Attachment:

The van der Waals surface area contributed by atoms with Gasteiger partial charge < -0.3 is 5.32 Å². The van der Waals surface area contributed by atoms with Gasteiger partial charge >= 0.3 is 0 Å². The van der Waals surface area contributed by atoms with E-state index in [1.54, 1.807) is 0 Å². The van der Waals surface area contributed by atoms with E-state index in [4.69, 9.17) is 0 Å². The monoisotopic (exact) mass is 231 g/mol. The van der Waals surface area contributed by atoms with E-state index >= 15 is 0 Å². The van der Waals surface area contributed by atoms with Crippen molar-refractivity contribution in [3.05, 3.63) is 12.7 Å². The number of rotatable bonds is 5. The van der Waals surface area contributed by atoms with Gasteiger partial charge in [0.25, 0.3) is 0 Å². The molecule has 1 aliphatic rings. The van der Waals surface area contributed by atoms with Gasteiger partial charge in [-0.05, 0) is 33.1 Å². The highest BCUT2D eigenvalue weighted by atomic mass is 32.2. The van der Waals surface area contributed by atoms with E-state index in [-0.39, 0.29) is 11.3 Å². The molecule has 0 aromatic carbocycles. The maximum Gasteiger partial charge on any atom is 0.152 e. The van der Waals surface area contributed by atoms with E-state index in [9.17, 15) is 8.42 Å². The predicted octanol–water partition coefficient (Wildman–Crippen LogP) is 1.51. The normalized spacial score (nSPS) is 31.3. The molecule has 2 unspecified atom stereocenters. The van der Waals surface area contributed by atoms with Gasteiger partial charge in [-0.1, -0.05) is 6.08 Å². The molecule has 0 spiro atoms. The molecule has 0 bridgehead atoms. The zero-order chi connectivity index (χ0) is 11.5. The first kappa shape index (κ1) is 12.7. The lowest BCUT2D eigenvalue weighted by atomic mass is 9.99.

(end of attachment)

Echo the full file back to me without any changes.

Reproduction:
The van der Waals surface area contributed by atoms with Gasteiger partial charge < -0.3 is 5.32 Å². The van der Waals surface area contributed by atoms with Gasteiger partial charge >= 0.3 is 0 Å². The van der Waals surface area contributed by atoms with E-state index in [1.54, 1.807) is 0 Å². The van der Waals surface area contributed by atoms with E-state index in [4.69, 9.17) is 0 Å². The monoisotopic (exact) mass is 231 g/mol. The van der Waals surface area contributed by atoms with E-state index >= 15 is 0 Å². The van der Waals surface area contributed by atoms with Crippen molar-refractivity contribution in [3.05, 3.63) is 12.7 Å². The number of rotatable bonds is 5. The van der Waals surface area contributed by atoms with Gasteiger partial charge in [0.25, 0.3) is 0 Å². The molecule has 1 aliphatic rings. The van der Waals surface area contributed by atoms with Gasteiger partial charge in [-0.05, 0) is 33.1 Å². The highest BCUT2D eigenvalue weighted by atomic mass is 32.2. The van der Waals surface area contributed by atoms with E-state index in [-0.39, 0.29) is 11.3 Å². The molecule has 0 aromatic carbocycles. The maximum Gasteiger partial charge on any atom is 0.152 e. The van der Waals surface area contributed by atoms with E-state index in [9.17, 15) is 8.42 Å². The predicted octanol–water partition coefficient (Wildman–Crippen LogP) is 1.51. The normalized spacial score (nSPS) is 31.3. The molecule has 2 unspecified atom stereocenters. The van der Waals surface area contributed by atoms with Gasteiger partial charge in [-0.1, -0.05) is 6.08 Å². The molecule has 0 spiro atoms. The molecule has 0 bridgehead atoms. The zero-order chi connectivity index (χ0) is 11.5. The first kappa shape index (κ1) is 12.7. The lowest BCUT2D eigenvalue weighted by atomic mass is 9.99.